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Jonathan Rosenbaum
Born February 27, 1943 (1943-02-27) (age 66)
Florence, Alabama
Occupation Film critic, essayist
Nationality American
Alma mater Bard College
Official website

Jonathan Rosenbaum (born February 27, 1943) is an American film critic. Rosenbaum was the head film critic for the Chicago Reader from 1987 until 2008, when he retired[1] at the age of 65. He has published and edited numerous books [2] and has contributed to most of the world's notable film publications, including Cahiers du cinéma and Film Comment.

He is considered an important figure in American film journalism because he openly promotes the dissemination and discussion of foreign film. Indeed, his strong views on filmgoing in the U.S. hold that Hollywood and the media tend to limit the full range of the films Americans can see, at the Cineplex and elsewhere.

Regarding Rosenbaum, French New Wave director Jean-Luc Godard said: "I think there is a very good film critic in the United States today, a successor of James Agee, and that is Jonathan Rosenbaum. He's one of the best; we don't have writers like him in France today. He's like André Bazin."[3]



Rosenbaum grew up in Florence, Alabama where his grandfather owned a small chain of movie theaters. His childhood home was the Rosenbaum House designed by Frank Lloyd Wright. He later lived in Paris, working briefly as an assistant to director Jacques Tati and appearing as an extra in Robert Bresson's Four Nights of a Dreamer.


Rosenbaum followed Dave Kehr as the main film critic for Chicago Reader until 2008. He is the author of many books on film, including Film: The Front Line 1983 (1983), Placing Movies: The Practice of Film Criticism (1995), Moving Places: A Life at the Movies (1980; reprint 1995), Movies as Politics (1997) and Essential Cinema (2004). His most popular work is Movie Wars: How Hollywood and the Media Limit What Movies We Can See (2002). He has also written the best-known analysis of Jim Jarmusch's film Dead Man; the volume includes recorded interviews with Jarmusch; the book places the film in the acid western sub-genre. He edited This is Orson Welles (1992) by Welles and Peter Bogdanovich, a collection of interviews and other materials relating to Welles, and was consultant on the re-editing of Welles's Touch of Evil released in 1998, based on a lengthy memo written by Welles to Universal Pictures in the 1950s.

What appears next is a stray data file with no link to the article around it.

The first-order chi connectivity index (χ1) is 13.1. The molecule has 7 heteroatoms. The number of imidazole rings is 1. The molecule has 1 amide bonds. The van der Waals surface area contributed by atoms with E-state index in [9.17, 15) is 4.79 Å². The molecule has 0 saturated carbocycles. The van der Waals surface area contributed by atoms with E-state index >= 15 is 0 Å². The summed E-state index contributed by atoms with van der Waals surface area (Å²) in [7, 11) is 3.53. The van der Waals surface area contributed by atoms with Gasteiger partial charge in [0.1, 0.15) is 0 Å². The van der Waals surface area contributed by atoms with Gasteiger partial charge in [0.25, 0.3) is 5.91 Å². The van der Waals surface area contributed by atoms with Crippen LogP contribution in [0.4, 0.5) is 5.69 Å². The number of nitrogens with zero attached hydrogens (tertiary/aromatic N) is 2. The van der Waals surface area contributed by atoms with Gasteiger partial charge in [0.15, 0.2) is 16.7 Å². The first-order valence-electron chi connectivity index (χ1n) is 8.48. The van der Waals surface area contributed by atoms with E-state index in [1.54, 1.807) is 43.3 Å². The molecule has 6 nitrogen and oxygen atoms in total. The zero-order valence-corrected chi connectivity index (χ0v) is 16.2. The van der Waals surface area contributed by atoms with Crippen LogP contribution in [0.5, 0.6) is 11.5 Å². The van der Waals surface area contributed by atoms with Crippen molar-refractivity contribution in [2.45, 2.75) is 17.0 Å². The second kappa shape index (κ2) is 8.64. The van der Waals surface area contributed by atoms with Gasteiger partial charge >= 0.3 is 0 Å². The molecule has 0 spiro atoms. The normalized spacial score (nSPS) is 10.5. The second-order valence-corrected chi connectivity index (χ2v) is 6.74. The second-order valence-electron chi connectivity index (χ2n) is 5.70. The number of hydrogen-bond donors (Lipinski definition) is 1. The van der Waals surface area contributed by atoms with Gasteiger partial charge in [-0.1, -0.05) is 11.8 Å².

In August 2007, Rosenbaum marked the passing of Swedish director Ingmar Bergman with an Op-Ed piece in the New York Times entitled "Scenes from an Overrated Career".[1]

He is a regular article contributor to the DVD Beaver website, where he offers his alternative lists of genre films. He also writes for the Global Discovery Column in the film journal Cinema Scope, where he reviews international DVD releases of films not widely available.

Rosenbaum has launched a website, Jonathan, which archives all of his work for the Reader as well as pieces written for magazines and film festival catalogues.

Alternative Top 100

In response to the AFI list of 100 greatest American movies published in 1998, Rosenbaum published his own list [2], focusing on less well-established, more diverse films. It also includes works by important American directors (such as John Cassavetes) who were absent from the AFI list.

In Essential Cinema: On the Necessity of Film Canons (2004), he appended a more general list of his 1,000 favorite films of all nationalities, slightly over half of which were American. He starred his 100 favorite films on the list, marking both traditionally canonical films like Greed and Citizen Kane and harder-to-find films like Michael Snow's La Région Centrale and Jacques Rivette's Out 1.


As Author

  • Moving Places: A Life in the Movies (1980)
  • Midnight Movies (1983) (with J. Hoberman)
  • Film: The Front Line 1983 (1983)
  • Greed (1993)
  • Placing Movies: The Practice of Film Criticism (1995)
  • Movies as Politics (1997) ISBN 0-520-20615-0
  • Dead Man (2000) ISBN 0-85170-806-4
  • Movie Wars: How Hollywood and the Media Limit What Films You See (2000)
  • Abbas Kiarostami (Contemporary Film Directors) (2003) (with Mehrnaz Saeed-Vafa)
  • Essential Cinema: On the Necessity of Film Canons (2004) ISBN 0-8018-7840-3
  • Discovering Orson Welles (2007) ISBN 0-520-25123-6

As Editor

  • This is Orson Welles (1992)
  • Movie Mutations: The Changing Face of World Cinephilia (2003) (with Adrian Martin)


External links

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